I would buy them just so i could show friends how the original very thin vinyl LP SQ still blows them away.:edthumbs:
     
    Last edited: Jul 22, 2017
  9. Glenpwood

    Glenpwood Forum Resident

    I can only see the headline and opening as well but if it covers the typical points about poor pressings and digital sourcing the honest answer is that artists and those of us who seek out this forum to compare best pressings may care but the average person on the street doesn't. If they did, Crossley's wouldn't be the dominant entry level turntable and scratched to hell records that should never see a needle again wouldn't be snapped up at thrift shops. The average Joe isn't as anal retentive about these things as the collectors/audiophiles are. If they were, folks would have risen up back in the seventies when a lot of the labels started using cheaper or recycled vinyl. I suppose to a point they did by switching to CD's and tapes but a lot of that was more about industry greed by pressuring folks to rebuy their entire collections again on formats that were just as prone to inferior masterings or breakage/scratching as records were. Vinyl is never gonna dominate the public again but its found its niche audience and should main its presence just fine - even if some of the reissues come from dubious sources...
     
    Last edited: Jul 22, 2017
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  10. stetsonic

    stetsonic Well-Known Member

    Location:
    Kouvola, Finland
    Ditto that. I deeply miss those turn of the century vinyl bargains.
     
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  11. Blue Gecko

    Blue Gecko Active Member

    Location:
    Wisconsin
    Hmmm... low quality, high prices... seems similar to what happened with CDs and the loudness wars. Go figure...
     
  12. Diamond Dog

    Diamond Dog Cautionary Example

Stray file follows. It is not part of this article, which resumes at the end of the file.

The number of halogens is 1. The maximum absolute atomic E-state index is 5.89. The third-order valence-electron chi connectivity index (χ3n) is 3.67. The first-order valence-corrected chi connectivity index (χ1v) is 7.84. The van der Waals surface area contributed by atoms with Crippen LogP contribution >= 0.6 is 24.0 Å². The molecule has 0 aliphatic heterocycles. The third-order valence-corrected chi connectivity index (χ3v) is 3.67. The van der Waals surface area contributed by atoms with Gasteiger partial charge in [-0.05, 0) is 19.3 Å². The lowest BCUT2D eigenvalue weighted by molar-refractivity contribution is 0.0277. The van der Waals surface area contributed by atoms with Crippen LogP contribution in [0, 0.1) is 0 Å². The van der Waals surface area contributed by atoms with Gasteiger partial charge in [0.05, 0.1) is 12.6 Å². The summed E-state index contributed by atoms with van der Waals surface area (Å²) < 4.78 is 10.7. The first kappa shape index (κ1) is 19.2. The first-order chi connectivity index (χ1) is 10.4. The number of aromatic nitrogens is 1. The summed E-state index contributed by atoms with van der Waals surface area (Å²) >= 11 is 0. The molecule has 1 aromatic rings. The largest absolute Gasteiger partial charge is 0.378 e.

I think that by the time the big dumb mega-corps like Sony get around to trying to exploit a grass-roots phenomenon, the corner has been turned. Likely the second time Sony will have had a hand in crushing vinyl. This kinda reminds me of when the fashion houses started churning out flannel in a doomed -to - fail attempt to cash in on grunge.

    D.D.
     
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  13. Danby Delight

    Danby Delight Forum Resident

    Location:
    Boston
    Sounds like the same old bollocks about digital files and $40 records that people are always whining about. Whatever. I'll be over here listening again to the great new LP by Japanese Breakfast that sounds amazing on my not-a-Crosley system and cost all of $16.
     
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  14. OldSoul

    OldSoul Forum Resident

    Location:
    Oberlin, OH
    Fine with me. Maybe I'd be able to go to a record store and actually browse cheap, used records again, instead of being presented with a bunch of $30 reissues. :agree:
     
  15. Danby Delight

    Danby Delight Forum Resident

    Location:
    Boston
    Move to a city that has decent used record stores. The two that are five minutes' walk from me sell no new records and probably 80 percent of the stock at each is under $10.
     
  16. Thievius

    Thievius Forum Resident

    Location:
    CA
    Welp. Pack it up folks. It was fun while it lasted. :tiphat:
     
  17. Dr. Funk

    Dr. Funk Forum Resident

    Location:
    Fort worth tx
    I've been reading articles and headlines that basically say the same thing for the last five years. It doesn't look like vinyl sales are slowing down to me.
     
  18. Where are you Simon

    Where are you Simon Well-Known Member

    Location:
    Wales
    I hate that word vinyls :realmad:
    If anyone wants to dump their LPs and Singles ?
     
    Last edited by a moderator: Jul 22, 2017
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  19. DRM

    DRM Forum Resident

    Oh, this is just great.

    I finally buy a new album after last listening to vinyl/albums in 1989 via Flowers In The Dirt.

    And purchase, on May 28th, 2017, a 2014 mono vinyl Sgt. Pepper's that I'm still waiting for.

    And now you tell me the vinyl boom is over?

    Per the New and Improved Wall Street Journal?